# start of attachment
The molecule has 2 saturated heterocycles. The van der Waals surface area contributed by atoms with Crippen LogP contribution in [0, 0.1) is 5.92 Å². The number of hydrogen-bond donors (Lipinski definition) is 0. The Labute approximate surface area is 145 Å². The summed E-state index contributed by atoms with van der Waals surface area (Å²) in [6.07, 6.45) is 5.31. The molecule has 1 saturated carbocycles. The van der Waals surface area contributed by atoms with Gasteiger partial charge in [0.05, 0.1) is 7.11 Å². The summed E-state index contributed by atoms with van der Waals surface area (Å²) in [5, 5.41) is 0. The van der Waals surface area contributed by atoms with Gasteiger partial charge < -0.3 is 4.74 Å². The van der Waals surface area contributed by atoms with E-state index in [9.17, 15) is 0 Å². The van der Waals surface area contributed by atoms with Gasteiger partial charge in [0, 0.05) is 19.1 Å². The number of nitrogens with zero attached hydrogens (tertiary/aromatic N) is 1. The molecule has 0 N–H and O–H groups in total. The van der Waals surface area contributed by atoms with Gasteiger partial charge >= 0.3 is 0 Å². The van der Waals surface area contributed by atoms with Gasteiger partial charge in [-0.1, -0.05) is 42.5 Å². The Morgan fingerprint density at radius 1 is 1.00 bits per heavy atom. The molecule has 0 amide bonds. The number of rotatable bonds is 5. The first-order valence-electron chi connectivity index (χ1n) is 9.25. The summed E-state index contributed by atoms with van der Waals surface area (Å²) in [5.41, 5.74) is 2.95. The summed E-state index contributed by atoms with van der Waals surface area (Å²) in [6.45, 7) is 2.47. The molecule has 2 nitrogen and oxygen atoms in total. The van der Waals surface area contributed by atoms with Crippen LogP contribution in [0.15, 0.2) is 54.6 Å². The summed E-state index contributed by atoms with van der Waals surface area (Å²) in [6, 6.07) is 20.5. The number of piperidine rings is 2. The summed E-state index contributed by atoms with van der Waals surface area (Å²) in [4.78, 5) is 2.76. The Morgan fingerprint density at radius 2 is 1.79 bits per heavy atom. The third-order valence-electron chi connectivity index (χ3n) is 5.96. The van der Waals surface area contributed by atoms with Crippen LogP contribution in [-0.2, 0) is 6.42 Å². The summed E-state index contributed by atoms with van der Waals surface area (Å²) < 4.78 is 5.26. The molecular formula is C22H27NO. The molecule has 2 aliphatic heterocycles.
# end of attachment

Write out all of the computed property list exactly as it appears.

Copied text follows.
The molecule has 2 saturated heterocycles. The van der Waals surface area contributed by atoms with Crippen LogP contribution in [0, 0.1) is 5.92 Å². The number of hydrogen-bond donors (Lipinski definition) is 0. The Labute approximate surface area is 145 Å². The summed E-state index contributed by atoms with van der Waals surface area (Å²) in [6.07, 6.45) is 5.31. The molecule has 1 saturated carbocycles. The van der Waals surface area contributed by atoms with Gasteiger partial charge in [0.05, 0.1) is 7.11 Å². The summed E-state index contributed by atoms with van der Waals surface area (Å²) in [5, 5.41) is 0. The van der Waals surface area contributed by atoms with Gasteiger partial charge < -0.3 is 4.74 Å². The van der Waals surface area contributed by atoms with E-state index in [9.17, 15) is 0 Å². The van der Waals surface area contributed by atoms with Gasteiger partial charge in [0, 0.05) is 19.1 Å². The number of nitrogens with zero attached hydrogens (tertiary/aromatic N) is 1. The molecule has 0 N–H and O–H groups in total. The van der Waals surface area contributed by atoms with Gasteiger partial charge >= 0.3 is 0 Å². The van der Waals surface area contributed by atoms with Gasteiger partial charge in [-0.1, -0.05) is 42.5 Å². The Morgan fingerprint density at radius 1 is 1.00 bits per heavy atom. The molecule has 0 amide bonds. The number of rotatable bonds is 5. The first-order valence-electron chi connectivity index (χ1n) is 9.25. The summed E-state index contributed by atoms with van der Waals surface area (Å²) in [5.41, 5.74) is 2.95. The summed E-state index contributed by atoms with van der Waals surface area (Å²) in [6.45, 7) is 2.47. The molecule has 2 nitrogen and oxygen atoms in total. The van der Waals surface area contributed by atoms with Crippen LogP contribution in [0.15, 0.2) is 54.6 Å². The summed E-state index contributed by atoms with van der Waals surface area (Å²) in [6, 6.07) is 20.5. The number of piperidine rings is 2. The summed E-state index contributed by atoms with van der Waals surface area (Å²) in [4.78, 5) is 2.76. The Morgan fingerprint density at radius 2 is 1.79 bits per heavy atom. The third-order valence-electron chi connectivity index (χ3n) is 5.96. The van der Waals surface area contributed by atoms with Crippen LogP contribution in [-0.2, 0) is 6.42 Å². The summed E-state index contributed by atoms with van der Waals surface area (Å²) < 4.78 is 5.26. The molecular formula is C22H27NO. The molecule has 2 aliphatic heterocycles.